Claudia Andujar. February 26–May 23, 2021. Fundación MAPFRE_KBr Fundación MAPFRE Photography Centre. Barcelona, Spain

KBr Fundación MAPFRE presents Claudia Andujar the first major retrospective dedicated to the work of the Brazilian artist to travel Europe. Andujar began her photo-journalistic path moved by her interest in human vulnerability. A large portion of her work has focused on the defense and protection of the rights of the Yanomami community, one of the largest indigenous groups in Brazil.

Born in Switzerland in 1931 and raised in Transylvania in a family of Jewish and Protestant heritage. A survivor of the Holocaust, Andujar arrived in Brazil in 1955, where she began a career as a photojournalist.

In 1971, while working on an article about the Amazon Rainforest for Realidade magazine, Andujar met the Yanomami. Amazed by the community’s isolated culture, the artist traveled to the Catrimani River region, near the border between Brazil and Venezuela, where she wanted to become more deeply involved with her photographic work. Around this time, the Brazilian military dictatorship deployed a program to exploit the Amazon region, bringing about the social dismantling of the Yanomami community, as well as the spread of numerous diseases. In the 1980s, Andujar progressively moved away from her art to organize campaigns, protests, health programs, and travel the world with Yanomami leader Davi Kopenawa to force Brazilian government to protect his people.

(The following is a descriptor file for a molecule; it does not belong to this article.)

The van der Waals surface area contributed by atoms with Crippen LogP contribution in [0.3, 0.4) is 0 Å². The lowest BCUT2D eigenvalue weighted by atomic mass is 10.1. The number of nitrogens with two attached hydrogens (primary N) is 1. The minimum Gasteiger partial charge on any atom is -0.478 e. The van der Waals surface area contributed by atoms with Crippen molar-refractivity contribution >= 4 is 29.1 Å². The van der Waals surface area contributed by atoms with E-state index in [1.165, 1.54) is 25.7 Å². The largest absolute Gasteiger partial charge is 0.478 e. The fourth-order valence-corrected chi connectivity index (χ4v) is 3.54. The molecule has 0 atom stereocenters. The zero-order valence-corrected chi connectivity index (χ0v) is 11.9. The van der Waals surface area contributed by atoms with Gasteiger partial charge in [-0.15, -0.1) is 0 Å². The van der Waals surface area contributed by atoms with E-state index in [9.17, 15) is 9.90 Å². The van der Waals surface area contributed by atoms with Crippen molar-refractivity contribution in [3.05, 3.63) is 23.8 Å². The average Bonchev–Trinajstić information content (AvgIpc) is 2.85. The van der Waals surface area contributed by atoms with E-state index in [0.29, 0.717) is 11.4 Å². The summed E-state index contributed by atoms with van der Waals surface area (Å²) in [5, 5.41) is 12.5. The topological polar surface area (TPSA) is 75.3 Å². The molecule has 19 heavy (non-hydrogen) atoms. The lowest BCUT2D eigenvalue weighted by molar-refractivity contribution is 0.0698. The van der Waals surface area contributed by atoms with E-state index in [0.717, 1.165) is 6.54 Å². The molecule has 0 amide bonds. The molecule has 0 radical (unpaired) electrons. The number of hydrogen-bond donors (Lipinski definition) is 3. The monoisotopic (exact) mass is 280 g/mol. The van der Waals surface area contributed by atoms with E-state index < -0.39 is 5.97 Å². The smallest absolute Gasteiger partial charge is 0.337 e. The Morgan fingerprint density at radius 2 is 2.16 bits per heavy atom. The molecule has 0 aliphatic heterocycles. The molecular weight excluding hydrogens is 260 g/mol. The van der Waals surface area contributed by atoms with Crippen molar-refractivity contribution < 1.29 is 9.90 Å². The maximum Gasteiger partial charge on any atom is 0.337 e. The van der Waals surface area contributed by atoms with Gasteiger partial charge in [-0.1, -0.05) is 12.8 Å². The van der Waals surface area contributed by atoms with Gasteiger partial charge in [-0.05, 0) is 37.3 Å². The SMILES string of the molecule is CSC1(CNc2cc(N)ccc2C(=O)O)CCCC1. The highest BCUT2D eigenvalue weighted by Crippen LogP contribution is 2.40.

Frequently depicting their ancestral customs, Claudia Andujar’s images are used in the service of the struggle to defend Yanomami cultural and territorial rights. As the artist remarks: “I am linked to the Indian, to the land, to the fundamental struggle. All of this moves me deeply. Everything seems essential. […] Perhaps I have always sought the answer to the meaning of life in that essentiality. And I was taken there, in the Amazon jungle, because of that. It was instinctive. In search of myself.”

From 1993, the year after the Government finally recognized the delimitation of Yanomami territory (due to national and international pressure), Andujar slowly retired from the political scene; recurring exclusively to art in a continued effort to grant visibility to the Yanomami cause.

Today, a renewed invasion of gold miners and the arrival of Covid-19 pose a new threat to the community. This show is also an urgent call to avoid repeating this history of death. As mentioned by the curator in the catalog published for the occasion: “The presence of this exhibition in the European continent grants us the opportunity to reflect upon the lasting effects of sectarian wars and the history of colonialism […] it also forces us to acknowledge the progressive fragility of our existence, worsened by the destruction we cause when we impose our way of life on others”.

Based on four years of in-depth research in the artist’s archives, the exhibition includes a careful selection of photographs, drawings, and documents, many of which are shown here for the first time. The show originally conceived by Instituto Moreira Salles in Brazil is now on display at KBr Fundación MAPFRE the new photography center in Barcelona as part of its international tour.